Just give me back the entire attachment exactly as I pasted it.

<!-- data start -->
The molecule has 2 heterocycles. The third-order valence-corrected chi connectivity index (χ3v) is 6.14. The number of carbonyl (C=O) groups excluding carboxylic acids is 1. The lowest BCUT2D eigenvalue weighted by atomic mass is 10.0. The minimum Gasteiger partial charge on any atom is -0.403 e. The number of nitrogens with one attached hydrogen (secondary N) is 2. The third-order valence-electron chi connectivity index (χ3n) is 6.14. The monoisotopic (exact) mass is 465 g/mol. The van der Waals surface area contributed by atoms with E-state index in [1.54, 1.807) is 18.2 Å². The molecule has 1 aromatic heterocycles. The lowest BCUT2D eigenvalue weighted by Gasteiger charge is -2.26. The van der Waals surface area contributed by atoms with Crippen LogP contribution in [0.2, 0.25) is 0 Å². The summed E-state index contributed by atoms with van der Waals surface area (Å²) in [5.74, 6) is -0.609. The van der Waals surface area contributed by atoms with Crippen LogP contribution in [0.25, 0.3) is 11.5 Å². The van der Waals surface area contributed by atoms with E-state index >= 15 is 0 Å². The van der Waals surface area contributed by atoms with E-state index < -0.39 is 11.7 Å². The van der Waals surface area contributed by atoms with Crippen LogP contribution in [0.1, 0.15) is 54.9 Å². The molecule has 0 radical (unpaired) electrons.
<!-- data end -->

The molecule has 2 heterocycles. The third-order valence-corrected chi connectivity index (χ3v) is 6.14. The number of carbonyl (C=O) groups excluding carboxylic acids is 1. The lowest BCUT2D eigenvalue weighted by atomic mass is 10.0. The minimum Gasteiger partial charge on any atom is -0.403 e. The number of nitrogens with one attached hydrogen (secondary N) is 2. The third-order valence-electron chi connectivity index (χ3n) is 6.14. The monoisotopic (exact) mass is 465 g/mol. The van der Waals surface area contributed by atoms with E-state index in [1.54, 1.807) is 18.2 Å². The molecule has 1 aromatic heterocycles. The lowest BCUT2D eigenvalue weighted by Gasteiger charge is -2.26. The van der Waals surface area contributed by atoms with Crippen LogP contribution in [0.2, 0.25) is 0 Å². The summed E-state index contributed by atoms with van der Waals surface area (Å²) in [5.74, 6) is -0.609. The van der Waals surface area contributed by atoms with Crippen LogP contribution in [0.25, 0.3) is 11.5 Å². The van der Waals surface area contributed by atoms with E-state index >= 15 is 0 Å². The van der Waals surface area contributed by atoms with E-state index < -0.39 is 11.7 Å². The van der Waals surface area contributed by atoms with Crippen LogP contribution in [0.1, 0.15) is 54.9 Å². The molecule has 0 radical (unpaired) electrons.